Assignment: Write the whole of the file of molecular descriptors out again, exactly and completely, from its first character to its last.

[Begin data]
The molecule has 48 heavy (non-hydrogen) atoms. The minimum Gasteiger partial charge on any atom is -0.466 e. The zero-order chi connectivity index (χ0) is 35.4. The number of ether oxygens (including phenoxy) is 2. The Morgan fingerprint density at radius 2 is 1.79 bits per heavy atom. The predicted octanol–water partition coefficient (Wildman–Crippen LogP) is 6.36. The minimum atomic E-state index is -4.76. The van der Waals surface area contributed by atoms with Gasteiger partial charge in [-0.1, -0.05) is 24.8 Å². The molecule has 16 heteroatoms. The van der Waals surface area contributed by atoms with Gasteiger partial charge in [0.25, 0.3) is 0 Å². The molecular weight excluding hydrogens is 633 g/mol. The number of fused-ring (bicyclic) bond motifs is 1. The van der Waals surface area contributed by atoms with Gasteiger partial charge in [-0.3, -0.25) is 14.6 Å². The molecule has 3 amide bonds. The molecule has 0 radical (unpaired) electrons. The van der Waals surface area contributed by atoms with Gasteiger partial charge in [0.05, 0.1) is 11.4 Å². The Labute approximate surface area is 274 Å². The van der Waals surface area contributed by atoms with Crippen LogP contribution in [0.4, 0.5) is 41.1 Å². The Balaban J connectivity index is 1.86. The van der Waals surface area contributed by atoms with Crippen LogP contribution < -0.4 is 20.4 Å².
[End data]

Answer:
The molecule has 48 heavy (non-hydrogen) atoms. The minimum Gasteiger partial charge on any atom is -0.466 e. The zero-order chi connectivity index (χ0) is 35.4. The number of ether oxygens (including phenoxy) is 2. The Morgan fingerprint density at radius 2 is 1.79 bits per heavy atom. The predicted octanol–water partition coefficient (Wildman–Crippen LogP) is 6.36. The minimum atomic E-state index is -4.76. The van der Waals surface area contributed by atoms with Gasteiger partial charge in [-0.1, -0.05) is 24.8 Å². The molecule has 16 heteroatoms. The van der Waals surface area contributed by atoms with Gasteiger partial charge in [0.25, 0.3) is 0 Å². The molecular weight excluding hydrogens is 633 g/mol. The number of fused-ring (bicyclic) bond motifs is 1. The van der Waals surface area contributed by atoms with Gasteiger partial charge in [-0.3, -0.25) is 14.6 Å². The molecule has 3 amide bonds. The molecule has 0 radical (unpaired) electrons. The van der Waals surface area contributed by atoms with Gasteiger partial charge in [0.05, 0.1) is 11.4 Å². The Labute approximate surface area is 274 Å². The van der Waals surface area contributed by atoms with Crippen LogP contribution in [0.4, 0.5) is 41.1 Å². The Balaban J connectivity index is 1.86. The van der Waals surface area contributed by atoms with Crippen LogP contribution < -0.4 is 20.4 Å².